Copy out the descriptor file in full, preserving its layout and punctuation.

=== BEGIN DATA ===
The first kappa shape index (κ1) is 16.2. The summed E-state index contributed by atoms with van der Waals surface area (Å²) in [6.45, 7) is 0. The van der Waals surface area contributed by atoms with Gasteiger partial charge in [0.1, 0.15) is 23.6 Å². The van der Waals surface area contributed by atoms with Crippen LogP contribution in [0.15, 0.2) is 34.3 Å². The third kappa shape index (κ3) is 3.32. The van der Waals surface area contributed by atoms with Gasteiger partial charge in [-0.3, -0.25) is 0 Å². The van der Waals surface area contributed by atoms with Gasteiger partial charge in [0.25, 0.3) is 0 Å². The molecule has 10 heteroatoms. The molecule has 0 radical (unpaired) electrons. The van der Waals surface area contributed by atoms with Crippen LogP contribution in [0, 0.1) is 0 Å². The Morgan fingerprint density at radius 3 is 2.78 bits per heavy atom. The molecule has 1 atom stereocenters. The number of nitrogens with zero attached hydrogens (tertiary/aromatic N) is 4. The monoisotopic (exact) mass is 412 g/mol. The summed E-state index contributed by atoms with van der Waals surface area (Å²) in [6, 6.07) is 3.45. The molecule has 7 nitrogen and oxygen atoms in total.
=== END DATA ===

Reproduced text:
The first kappa shape index (κ1) is 16.2. The summed E-state index contributed by atoms with van der Waals surface area (Å²) in [6.45, 7) is 0. The van der Waals surface area contributed by atoms with Gasteiger partial charge in [0.1, 0.15) is 23.6 Å². The van der Waals surface area contributed by atoms with Crippen LogP contribution in [0.15, 0.2) is 34.3 Å². The third kappa shape index (κ3) is 3.32. The van der Waals surface area contributed by atoms with Gasteiger partial charge in [-0.3, -0.25) is 0 Å². The van der Waals surface area contributed by atoms with Gasteiger partial charge in [0.25, 0.3) is 0 Å². The molecule has 10 heteroatoms. The molecule has 0 radical (unpaired) electrons. The van der Waals surface area contributed by atoms with Crippen LogP contribution in [0, 0.1) is 0 Å². The Morgan fingerprint density at radius 3 is 2.78 bits per heavy atom. The molecule has 1 atom stereocenters. The number of nitrogens with zero attached hydrogens (tertiary/aromatic N) is 4. The monoisotopic (exact) mass is 412 g/mol. The summed E-state index contributed by atoms with van der Waals surface area (Å²) in [6, 6.07) is 3.45. The molecule has 7 nitrogen and oxygen atoms in total.